I’m supposed to be getting a settlement check for home repairs. Does my mortage company have any say in the process?
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Asked May 13, 2013
If you have a mortgage, it probably names the lender as a party on your insurance policy. This helps to protect the interests of the lender in the event of damages or destruction to the home. When you file claim for a covered peril, the home insurance company will write a check that both you and lender will have to sign before it can be cashed.
Even if you have mortgage insurance to protect the lender's interests, any claims for less than the destruction of the home are still going to require the lender's cooperation; this is because mortgage insurance only covers the lender's costs in the case of a total loss of the property. For less than a total loss, the lender needs to know that you will return the home to the condition it was in before the damages.
When the insurance company cuts a check for damages, you are able to find a contractor to perform the repairs. In some cases, the lender may still have the option of declining repairs from by your chosen contractors. This generally happens when the lender has had previous dealings with a contractor and the work was either not performed, performed inadequately, or resulted in additional damages. When this happens, you can still choose a contractor, but you will have to choose one that meets with the lender's approval.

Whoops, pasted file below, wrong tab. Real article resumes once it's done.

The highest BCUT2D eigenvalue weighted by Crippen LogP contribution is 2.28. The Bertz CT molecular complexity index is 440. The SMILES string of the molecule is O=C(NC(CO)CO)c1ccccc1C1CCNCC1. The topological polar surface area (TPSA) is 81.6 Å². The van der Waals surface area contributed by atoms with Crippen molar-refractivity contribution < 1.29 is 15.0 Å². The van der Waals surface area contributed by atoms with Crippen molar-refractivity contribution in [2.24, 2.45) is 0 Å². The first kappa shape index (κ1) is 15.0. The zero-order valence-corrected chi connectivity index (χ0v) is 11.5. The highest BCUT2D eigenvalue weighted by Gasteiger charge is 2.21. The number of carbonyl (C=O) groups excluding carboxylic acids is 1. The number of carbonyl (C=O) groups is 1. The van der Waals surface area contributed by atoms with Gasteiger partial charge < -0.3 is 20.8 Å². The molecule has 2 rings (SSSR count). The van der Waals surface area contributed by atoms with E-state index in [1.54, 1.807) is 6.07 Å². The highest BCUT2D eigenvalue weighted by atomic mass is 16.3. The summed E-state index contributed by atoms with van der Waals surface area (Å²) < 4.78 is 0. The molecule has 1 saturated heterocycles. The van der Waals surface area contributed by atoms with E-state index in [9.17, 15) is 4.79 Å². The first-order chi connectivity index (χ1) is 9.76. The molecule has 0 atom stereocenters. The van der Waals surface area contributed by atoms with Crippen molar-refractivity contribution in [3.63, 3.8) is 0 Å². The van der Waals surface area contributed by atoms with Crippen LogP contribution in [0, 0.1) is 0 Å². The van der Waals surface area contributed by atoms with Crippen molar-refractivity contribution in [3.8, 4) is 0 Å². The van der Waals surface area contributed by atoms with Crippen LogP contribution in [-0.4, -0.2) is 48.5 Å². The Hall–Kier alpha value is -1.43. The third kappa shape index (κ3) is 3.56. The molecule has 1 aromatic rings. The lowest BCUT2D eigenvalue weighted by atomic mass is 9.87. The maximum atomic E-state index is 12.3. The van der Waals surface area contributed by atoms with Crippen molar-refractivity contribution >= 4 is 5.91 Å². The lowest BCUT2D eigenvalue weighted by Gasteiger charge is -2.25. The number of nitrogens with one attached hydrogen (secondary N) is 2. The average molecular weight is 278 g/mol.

In some cases, the lender or mortgage company may receive the checks for the repairs instead of you. If there was personal property involved in the claim, it will be a separate check, even though both checks may get sent to the mortgage company or lender. In this situation, contact your mortgage company and request that they release the check for your personal property. Since the lender does not have any claim on that portion of the check, they will usually mail or deliver the check to you, or allow you to come by a local office and pick it up. The personal property portion of the claim is yours, and sending it to the mortgage company is simply a common way of handling both parts of the claim in a single mailing.
Typically, the lender or mortgage company will deposit the money received into an escrow account until the repairs have been made. If your contractor requires an up-front payment to begin work, contact the lender and let them know. As long as the payment is only for a portion of the total cost of the repairs, your lender should not have any problem with making a withdrawal for this purpose. These rules have been developed by bank regulators to prevent abuse on the part of homeowners and lenders. If you have any problems or are not sure that process is working out as expected, contact the state banking department and request clarification.
Answered May 13, 2013 by Anonymous